Stream 4: Integration

Matching scales and optimizing designs: from observational to modelling and assessing approaches for understanding estuarine and coastal system dynamics
  • Kieryn Kilminster1, Chongliang Zhang2, Mark Baird3, Lee Bryant4, Dan McGinnis5, Binduo Xu2, Ying Xue2, Yiping Ren2
  • 1Department of Water and Environmental Regulation, Australia
  • 2Ocean University of China, China
  • 3CSIRO, Australia
  • 4University of Bath, UK
  • 5University of Geneva, Switzerland

A solid understanding of ecosystem dynamics is essential for effective marine management, especially with the changing environment and increasing anthropogenic pressures, such as fishing. To meet this demand, reliable monitoring data and ecosystem models (for example, coupled hydrodynamic-biogeochemical models, biotic community models, and end-to end models) are increasingly required to assess ecosystem processes and provide guidance to environmental and fisheries managers. The model development requires the understanding of significant process and the inclusion of large quantities of data, and span multiple spatiotemporal scales and levels of complexity. However, the linkage is usually loose among the pivotal components of observing, modelling and assessing. In particular there is often a mis-match in scale between the observational data which is collected on hydrodynamics, biogeochemistry or ecology, versus the scale at which ecosystem models operate. In this symposium, we will discuss the recent methodological development of ecosystem monitoring, assessing and modelling. This symposium aims to bring different types of scientific approaches together to learn from each other’s methods and discuss on a closed-loop approach. A panel discussion at the end of the symposium will help consolidate differences, similarities and learnings, and define future directions.

Contributions are invited on novel techniques and approaches to understanding estuarine and coastal system dynamics through observational studies as well as modelling and assessing approaches in estuaries, shallow seas and shelf waters (studies within lakes may also be considered for inclusion if knowledge translatable to coastal systems). This includes, but is not limited to, oral presentations or posters detailing innovative application of:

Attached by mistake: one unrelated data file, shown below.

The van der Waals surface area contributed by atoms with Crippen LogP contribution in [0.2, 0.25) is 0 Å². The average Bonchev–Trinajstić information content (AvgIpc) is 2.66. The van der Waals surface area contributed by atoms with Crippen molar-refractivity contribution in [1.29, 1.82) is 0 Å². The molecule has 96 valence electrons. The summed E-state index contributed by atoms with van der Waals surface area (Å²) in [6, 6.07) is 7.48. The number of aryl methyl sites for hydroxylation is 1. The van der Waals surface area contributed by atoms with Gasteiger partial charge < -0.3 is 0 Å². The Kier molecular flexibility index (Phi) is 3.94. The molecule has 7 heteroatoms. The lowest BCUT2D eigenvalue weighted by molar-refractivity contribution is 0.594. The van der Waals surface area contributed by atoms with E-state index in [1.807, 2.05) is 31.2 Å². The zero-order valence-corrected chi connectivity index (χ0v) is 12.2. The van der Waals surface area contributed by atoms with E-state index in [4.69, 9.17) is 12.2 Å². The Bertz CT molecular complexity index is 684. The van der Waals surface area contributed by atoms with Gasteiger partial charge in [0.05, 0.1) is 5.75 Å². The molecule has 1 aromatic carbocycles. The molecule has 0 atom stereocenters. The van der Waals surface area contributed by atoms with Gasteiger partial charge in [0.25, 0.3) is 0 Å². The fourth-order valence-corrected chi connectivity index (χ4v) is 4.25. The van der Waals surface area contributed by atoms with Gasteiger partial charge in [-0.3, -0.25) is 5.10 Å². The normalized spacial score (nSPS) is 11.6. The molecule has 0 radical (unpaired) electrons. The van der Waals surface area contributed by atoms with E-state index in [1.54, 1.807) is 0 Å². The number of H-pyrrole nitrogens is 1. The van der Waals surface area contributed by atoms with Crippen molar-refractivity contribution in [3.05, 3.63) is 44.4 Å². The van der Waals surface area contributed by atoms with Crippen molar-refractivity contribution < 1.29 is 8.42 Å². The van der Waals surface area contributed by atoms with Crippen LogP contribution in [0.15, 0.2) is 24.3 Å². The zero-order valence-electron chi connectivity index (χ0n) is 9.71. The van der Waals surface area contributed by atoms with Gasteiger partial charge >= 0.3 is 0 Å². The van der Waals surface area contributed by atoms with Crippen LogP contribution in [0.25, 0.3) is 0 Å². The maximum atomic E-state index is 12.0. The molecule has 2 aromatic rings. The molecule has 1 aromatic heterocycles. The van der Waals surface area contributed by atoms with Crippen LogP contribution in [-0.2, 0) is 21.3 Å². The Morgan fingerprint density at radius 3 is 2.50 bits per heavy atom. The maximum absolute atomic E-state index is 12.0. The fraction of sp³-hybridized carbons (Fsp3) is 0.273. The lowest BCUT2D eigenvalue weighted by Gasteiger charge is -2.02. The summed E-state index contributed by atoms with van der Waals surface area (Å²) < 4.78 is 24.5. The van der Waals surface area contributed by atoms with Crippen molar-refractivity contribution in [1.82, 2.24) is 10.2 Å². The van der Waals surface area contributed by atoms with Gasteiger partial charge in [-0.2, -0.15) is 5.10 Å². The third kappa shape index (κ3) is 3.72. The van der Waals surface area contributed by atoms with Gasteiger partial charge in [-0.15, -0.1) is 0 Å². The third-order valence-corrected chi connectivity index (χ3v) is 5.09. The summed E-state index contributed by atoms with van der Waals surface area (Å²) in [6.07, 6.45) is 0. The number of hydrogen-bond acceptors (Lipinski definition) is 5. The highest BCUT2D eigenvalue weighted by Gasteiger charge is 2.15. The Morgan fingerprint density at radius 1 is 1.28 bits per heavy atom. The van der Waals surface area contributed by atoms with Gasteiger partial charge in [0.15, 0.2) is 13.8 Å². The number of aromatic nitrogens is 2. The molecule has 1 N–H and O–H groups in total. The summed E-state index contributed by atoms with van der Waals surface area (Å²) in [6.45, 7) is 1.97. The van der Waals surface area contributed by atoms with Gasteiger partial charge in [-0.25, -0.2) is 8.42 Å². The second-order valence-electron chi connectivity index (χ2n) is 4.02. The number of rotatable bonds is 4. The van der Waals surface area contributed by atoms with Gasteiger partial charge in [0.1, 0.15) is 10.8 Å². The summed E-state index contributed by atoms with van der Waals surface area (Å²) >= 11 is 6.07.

• Modelling approaches to understand coastal and/or estuarine system dynamic
  • Techniques for evaluating the model complexity against uncertainty
  • Influence of observation data characteristics on the performances of modelling and assessing methods (such as ecological indicator);
  • Practices of using ecosystem models for survey design optimization and assessment methods examination
  • Methods for integrating physical and ecological processes operating at different spatio-temporal scales
  • In-situ measurements of hydrodynamics in coastal or estuarine systems
  • Empirical studies of biogeochemistry e.g. fluxes at the sediment-water interface
  • The use of remote sensing methods to fill in the scales between empirical and modelling approaches
  • Integration, cross-fertilization and development of skills for empirical and modelling techniques
  • Translation of the model results into user-accessible tools to support managers and stakeholders
  • Potential application of the integrated framework in marine protected area (MPA), stock enhancement and artificial reef to inform ecosystem management in a changing environment.
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Supporting Publications
Organised by
  • Elsevier
  • ECSA
Supported by
  • Perth Convention Bureau
  • tourism
Silver Sponsor
Department of Primary Industries and Regional Development
  • Harry Butler Institute
  • Emecs
  • Anthropocene
  • Deltares
  • Department of Primary Industries and Regional Development
  • Marine biophysics
  • Wetlands Research Association Inc.